Place all remaining fruit in a serving bowl, pour over the puree and gently toss to coat. Serve.

This is a tough meal to time if you have a single oven, because everything needs to bake. I have a double-oven Viking range, which helps a lot. Lacking this luxury, I would make the banana muffins first, then the egg bake, then the scones last. Have the scones ready to bake when you remove the egg bake from the oven (but remember to turn up the heat). Since the egg bake has to rest, things work pretty well.

The blackberry puree can be done up to 1 day in advance. Refrigerate if not used within 4 hours.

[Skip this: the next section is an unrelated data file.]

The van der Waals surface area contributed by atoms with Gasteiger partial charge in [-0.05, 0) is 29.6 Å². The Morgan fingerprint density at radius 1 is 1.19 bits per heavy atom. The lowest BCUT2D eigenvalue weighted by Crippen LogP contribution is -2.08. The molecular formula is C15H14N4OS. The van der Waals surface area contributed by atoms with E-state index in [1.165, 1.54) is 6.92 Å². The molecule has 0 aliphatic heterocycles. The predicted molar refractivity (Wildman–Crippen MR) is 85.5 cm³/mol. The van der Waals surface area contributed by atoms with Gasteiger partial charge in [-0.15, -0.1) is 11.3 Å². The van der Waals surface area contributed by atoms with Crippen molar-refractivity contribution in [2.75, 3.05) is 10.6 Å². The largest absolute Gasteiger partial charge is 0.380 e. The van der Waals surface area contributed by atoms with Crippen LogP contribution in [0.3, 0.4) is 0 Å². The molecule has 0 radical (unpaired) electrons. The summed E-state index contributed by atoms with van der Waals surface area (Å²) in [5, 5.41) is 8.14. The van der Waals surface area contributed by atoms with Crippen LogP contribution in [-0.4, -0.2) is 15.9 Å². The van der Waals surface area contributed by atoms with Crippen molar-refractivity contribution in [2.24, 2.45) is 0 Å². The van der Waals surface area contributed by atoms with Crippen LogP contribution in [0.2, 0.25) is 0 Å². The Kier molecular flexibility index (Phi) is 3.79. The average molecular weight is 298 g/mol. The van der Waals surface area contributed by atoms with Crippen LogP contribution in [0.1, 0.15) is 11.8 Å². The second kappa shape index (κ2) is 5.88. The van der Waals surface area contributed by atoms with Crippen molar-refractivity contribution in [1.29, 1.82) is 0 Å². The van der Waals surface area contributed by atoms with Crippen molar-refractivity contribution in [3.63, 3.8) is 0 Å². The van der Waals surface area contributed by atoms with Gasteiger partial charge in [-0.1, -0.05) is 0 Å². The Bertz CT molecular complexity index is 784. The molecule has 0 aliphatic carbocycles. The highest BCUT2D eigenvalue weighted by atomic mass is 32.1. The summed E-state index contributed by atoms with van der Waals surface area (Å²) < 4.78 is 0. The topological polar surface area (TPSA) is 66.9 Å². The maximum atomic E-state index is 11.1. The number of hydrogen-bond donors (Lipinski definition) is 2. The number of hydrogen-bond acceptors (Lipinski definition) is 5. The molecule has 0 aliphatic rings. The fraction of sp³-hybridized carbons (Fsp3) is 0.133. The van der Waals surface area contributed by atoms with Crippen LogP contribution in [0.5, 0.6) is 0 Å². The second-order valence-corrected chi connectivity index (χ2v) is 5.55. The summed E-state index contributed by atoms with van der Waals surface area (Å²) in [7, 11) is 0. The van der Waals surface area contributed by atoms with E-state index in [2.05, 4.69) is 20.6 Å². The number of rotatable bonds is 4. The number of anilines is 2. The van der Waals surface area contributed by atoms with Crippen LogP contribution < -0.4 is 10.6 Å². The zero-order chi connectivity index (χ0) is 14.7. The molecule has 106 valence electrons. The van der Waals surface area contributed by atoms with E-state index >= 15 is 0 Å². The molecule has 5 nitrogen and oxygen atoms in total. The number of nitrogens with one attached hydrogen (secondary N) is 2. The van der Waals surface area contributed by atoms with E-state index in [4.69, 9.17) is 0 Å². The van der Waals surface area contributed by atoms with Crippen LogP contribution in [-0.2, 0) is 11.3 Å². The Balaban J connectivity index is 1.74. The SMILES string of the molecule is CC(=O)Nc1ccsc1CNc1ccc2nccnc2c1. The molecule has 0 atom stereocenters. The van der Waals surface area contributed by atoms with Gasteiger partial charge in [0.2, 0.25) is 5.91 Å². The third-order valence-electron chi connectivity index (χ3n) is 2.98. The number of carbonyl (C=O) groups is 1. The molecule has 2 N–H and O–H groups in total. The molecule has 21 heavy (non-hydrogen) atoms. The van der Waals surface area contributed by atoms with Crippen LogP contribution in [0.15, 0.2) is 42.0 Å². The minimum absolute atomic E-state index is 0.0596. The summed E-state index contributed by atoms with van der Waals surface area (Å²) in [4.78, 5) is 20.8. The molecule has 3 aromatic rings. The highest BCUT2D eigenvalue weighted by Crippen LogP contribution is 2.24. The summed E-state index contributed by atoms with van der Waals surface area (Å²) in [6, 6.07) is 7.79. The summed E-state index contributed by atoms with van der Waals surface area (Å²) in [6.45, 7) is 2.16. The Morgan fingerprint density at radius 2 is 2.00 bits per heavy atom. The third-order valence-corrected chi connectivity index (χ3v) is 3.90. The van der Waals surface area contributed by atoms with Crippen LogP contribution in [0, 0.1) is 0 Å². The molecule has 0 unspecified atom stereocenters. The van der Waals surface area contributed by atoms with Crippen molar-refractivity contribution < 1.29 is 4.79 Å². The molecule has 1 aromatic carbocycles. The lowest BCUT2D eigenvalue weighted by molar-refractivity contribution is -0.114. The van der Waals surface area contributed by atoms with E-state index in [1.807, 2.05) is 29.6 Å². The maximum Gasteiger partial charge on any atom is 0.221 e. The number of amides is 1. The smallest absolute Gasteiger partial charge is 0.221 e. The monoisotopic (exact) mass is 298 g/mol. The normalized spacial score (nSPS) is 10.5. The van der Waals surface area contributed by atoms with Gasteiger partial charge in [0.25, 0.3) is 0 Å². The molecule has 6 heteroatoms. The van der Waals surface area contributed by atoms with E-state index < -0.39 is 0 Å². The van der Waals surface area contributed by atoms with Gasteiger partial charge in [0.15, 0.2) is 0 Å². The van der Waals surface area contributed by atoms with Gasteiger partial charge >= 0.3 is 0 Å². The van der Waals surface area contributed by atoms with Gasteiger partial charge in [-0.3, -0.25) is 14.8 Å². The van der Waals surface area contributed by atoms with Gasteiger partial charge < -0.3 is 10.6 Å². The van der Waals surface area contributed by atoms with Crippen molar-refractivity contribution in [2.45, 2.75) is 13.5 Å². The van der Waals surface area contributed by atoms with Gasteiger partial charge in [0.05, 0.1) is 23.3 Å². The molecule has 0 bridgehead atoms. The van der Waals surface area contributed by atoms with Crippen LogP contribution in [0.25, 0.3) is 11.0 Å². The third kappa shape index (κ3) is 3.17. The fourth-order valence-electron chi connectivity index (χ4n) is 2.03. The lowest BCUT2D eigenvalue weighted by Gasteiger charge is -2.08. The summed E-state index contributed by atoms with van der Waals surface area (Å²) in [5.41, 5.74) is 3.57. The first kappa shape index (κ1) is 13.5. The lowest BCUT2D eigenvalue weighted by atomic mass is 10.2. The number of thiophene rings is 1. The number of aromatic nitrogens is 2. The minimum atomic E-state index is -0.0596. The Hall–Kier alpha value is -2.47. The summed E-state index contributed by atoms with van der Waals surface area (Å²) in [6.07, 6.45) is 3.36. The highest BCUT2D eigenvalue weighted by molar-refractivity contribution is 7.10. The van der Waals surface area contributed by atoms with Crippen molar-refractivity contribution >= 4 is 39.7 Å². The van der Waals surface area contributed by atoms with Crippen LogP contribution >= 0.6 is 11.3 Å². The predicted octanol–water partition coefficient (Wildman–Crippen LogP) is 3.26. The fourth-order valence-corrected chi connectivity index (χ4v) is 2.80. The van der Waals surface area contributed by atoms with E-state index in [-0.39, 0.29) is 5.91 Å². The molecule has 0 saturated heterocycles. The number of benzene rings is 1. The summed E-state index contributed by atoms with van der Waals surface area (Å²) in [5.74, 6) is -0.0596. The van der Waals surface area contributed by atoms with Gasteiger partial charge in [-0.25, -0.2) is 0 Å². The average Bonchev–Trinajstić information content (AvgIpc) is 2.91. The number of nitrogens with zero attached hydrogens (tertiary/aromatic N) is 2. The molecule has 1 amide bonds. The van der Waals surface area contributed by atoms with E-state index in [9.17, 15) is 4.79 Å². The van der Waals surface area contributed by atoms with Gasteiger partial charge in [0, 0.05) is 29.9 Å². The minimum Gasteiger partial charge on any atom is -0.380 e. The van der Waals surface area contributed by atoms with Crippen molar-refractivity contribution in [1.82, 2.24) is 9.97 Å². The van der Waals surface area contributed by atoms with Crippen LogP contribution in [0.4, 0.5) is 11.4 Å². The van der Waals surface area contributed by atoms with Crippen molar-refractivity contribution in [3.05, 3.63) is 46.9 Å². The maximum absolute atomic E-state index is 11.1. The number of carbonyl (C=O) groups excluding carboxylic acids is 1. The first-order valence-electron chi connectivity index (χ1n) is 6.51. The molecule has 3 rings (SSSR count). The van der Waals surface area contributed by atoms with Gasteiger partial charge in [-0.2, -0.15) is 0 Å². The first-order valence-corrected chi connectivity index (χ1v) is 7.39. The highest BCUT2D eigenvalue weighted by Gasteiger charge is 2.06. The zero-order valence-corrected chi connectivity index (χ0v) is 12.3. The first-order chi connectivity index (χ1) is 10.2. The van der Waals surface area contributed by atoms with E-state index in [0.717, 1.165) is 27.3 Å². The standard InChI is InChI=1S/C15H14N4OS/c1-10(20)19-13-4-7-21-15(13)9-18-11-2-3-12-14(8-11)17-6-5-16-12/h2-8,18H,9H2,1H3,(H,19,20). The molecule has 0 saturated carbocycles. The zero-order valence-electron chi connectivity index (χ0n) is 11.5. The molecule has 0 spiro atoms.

Berry purees are delicious and simple to make. Do not use a blender or food processor! Use the technique I've described above. It works for raspberries, blueberries and strawberries as well, though strawberry seeds are so fine, you will get some seeds unless you use a very fine mesh. In addition to using them as a fruit sauce, they are delicious on ice cream or other desserts, swirled into cocktails, or even drizzled over some meat dishes or thick soups (though fruit reductions are better for this use...see my posting in a couple days!).

Another technique in this posting is the making of what is really a savory egg custard. Custards are mixtures of eggs and cream, baked until set. The egg-to-cream ratio will vary depending upon the recipe - here it is nearly 50/50. For a creme brulee or ice cream, typically only yolks are used and the cream-to-egg ratio is higher. In this dish, an eggier flavor is desired.